I decided I needed a new head shot because the one posted on this blog of me standing in the kitchen holding up a copy of Traveling Blind (the first book out of the box to be exact, which explains my goofy grin) wasn't conveying the right image of me as publisher. But what is the "right" image? And under what criteria am I basing the concept of right on?
Who knew creating a new head shot was going to be such a stressful, anxiety inducing task?
Last year when I launched Traveling Blind, Rick took a photo of me standing next to the framed, poster-sized Medusa's Muse logo that hangs in our hallway. That's where the picture of me on the Medusa's Muse Press website came from. You can see the tension in my jaw and the frightened "is it over yet?" look in my eyes, as if I'm suffering from severe constipation.
My own book is launching next month, so I needed a new head shot that was professional looking without being uptight or goofy. Rick agreed to take the photo, but he wanted some ideas on how it should look. What did I want my picture to say about me? I was stumped, I mean, how does any writer decide that question?
I cruised the Internet and studied the backs of books to discover all the different ways writers convey who they are and what they write about. There are the "I am a very serious writer" photos in which the author looks directly into the camera with an almost stern look on her face. Occasionally those serious writers gaze away from the photographer, but they NEVER smile. The images say, "I take my writing seriously and so should you." Hmmm... so if my jaw is clenched in my photo does it say, "I'm so serious about my writing I don't even breath?"
Some authors like to smile with big, toothy grins, as if saying, "Writing is fun!" Others prefer to press their lips together and curve them upwards into an almost mysterious smile, as if saying "I love my writing, but I'm still very serious, so don't think this is easy."
I found several photos of authors laughing, their mouths opened wide in glee, tongues showing behind their exposed teeth. Was that planned? Did the photographer command them to laugh, or did someone tell a joke and the photographer just happened to snap the photo at the exact moment the author looked lovely while laughing, but not a second later when the author spit all over the camera?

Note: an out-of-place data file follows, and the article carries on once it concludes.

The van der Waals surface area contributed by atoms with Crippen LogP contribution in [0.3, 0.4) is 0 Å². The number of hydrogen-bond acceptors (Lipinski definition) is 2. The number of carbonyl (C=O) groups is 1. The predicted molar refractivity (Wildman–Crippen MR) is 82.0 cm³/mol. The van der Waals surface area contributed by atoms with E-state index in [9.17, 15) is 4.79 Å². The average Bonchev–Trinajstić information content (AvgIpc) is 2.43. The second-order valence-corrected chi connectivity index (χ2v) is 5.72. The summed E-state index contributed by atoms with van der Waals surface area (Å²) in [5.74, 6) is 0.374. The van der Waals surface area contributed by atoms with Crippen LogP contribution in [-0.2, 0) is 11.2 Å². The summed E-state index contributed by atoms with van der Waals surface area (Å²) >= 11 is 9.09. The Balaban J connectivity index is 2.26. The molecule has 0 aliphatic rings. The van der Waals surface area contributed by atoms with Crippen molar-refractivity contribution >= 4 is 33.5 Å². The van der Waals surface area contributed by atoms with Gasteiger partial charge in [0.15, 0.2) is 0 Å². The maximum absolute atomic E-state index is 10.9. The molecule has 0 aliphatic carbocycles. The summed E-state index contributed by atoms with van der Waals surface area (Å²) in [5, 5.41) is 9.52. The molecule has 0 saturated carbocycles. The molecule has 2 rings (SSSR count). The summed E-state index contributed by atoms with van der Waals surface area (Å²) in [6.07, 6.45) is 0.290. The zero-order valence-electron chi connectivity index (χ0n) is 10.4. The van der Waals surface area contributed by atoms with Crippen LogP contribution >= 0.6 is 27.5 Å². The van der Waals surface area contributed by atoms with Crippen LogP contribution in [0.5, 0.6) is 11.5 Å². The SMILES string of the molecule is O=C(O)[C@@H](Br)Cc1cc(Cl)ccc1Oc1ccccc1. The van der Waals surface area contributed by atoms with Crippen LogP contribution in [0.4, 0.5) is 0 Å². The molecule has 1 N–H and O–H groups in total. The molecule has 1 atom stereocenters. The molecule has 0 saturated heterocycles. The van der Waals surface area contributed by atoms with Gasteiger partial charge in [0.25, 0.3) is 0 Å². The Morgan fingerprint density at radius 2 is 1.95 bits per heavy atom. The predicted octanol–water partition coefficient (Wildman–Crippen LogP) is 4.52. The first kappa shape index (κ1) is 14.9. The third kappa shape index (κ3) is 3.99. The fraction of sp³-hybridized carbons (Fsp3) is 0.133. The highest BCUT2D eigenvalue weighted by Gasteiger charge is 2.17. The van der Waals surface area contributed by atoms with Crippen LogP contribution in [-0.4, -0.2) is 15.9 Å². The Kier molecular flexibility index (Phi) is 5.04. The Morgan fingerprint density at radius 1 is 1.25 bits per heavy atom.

Besides the simple question of whether or not to smile, I wondered if I should sit or stand? If I sat, should I lean forward with hands clasped, or stand with my arms folded? What would that say about me? Plus, there is the question of props. A few authors like to wear hats. The photo of me on the Rocket Girl site was taken at the Gatsby Picnic three years ago. I'm wearing a 1920's Deco costume complete with cloche hat, smiling so big all my teeth are showing. I like that photo, but I don't know what it says about me or my writing other than I love to dress up in costume and go to reenactments.
Rick and I decided to try taking some in the moment photos of me at a cafe with my journal because that would show who I am: a writer, plain and simple. Nothing posed or pretentious. He'd start snapping away while I doodled in my journal and we'd see what we got. What we got was more pictures of me with that frightened, frozen, wide eyes look again, except this time I wasn't looking at the camera. The only one I liked was the picture he took of me when I tossed my journal aside and started reading the funnies. I was laughing and relaxed. However, it didn't convey the WRITER me.
The following weekend, we started working on images for the cover of the book. He shot about a hundred images of me pretending to be looking up at the title while working on my manuscript, and we managed to narrow those down to five that I thought would work. In all those photos, there was one close-up of me that didn't work well for the cover of the book, but just might work as a head shot.
So, here it is.
It might not be the best author head shot of all time, but at least my jaw is relaxed, my eyes are calm, and my expression conveys, "I'm having a great time publishing books."
I think... or maybe I should just stick with the picture of me reading the funnies.
Has any writer been happy with their head shot? I asked around and only about two writers out of thirty have said yes. The rest tell me all the reasons why they HATE their photo, and it usually has to do with their hair, or that their eyes are too crinkled, rather than that the message was wrong.
I am obviously over thinking and obsessing on this head shot issue, which is pretty typical for me. Name any topic on writing or publishing and I'll find a thousand bits of minutiae to ponder. I'll come up with ideas you've never considered, and no one ever should.
That being said, I quit this ridiculous head shot quandary and will stick with the one I've chosen. For now. Until I decide it's too serious... or too silly. Or my hair is wrong. Or... oh bollocks!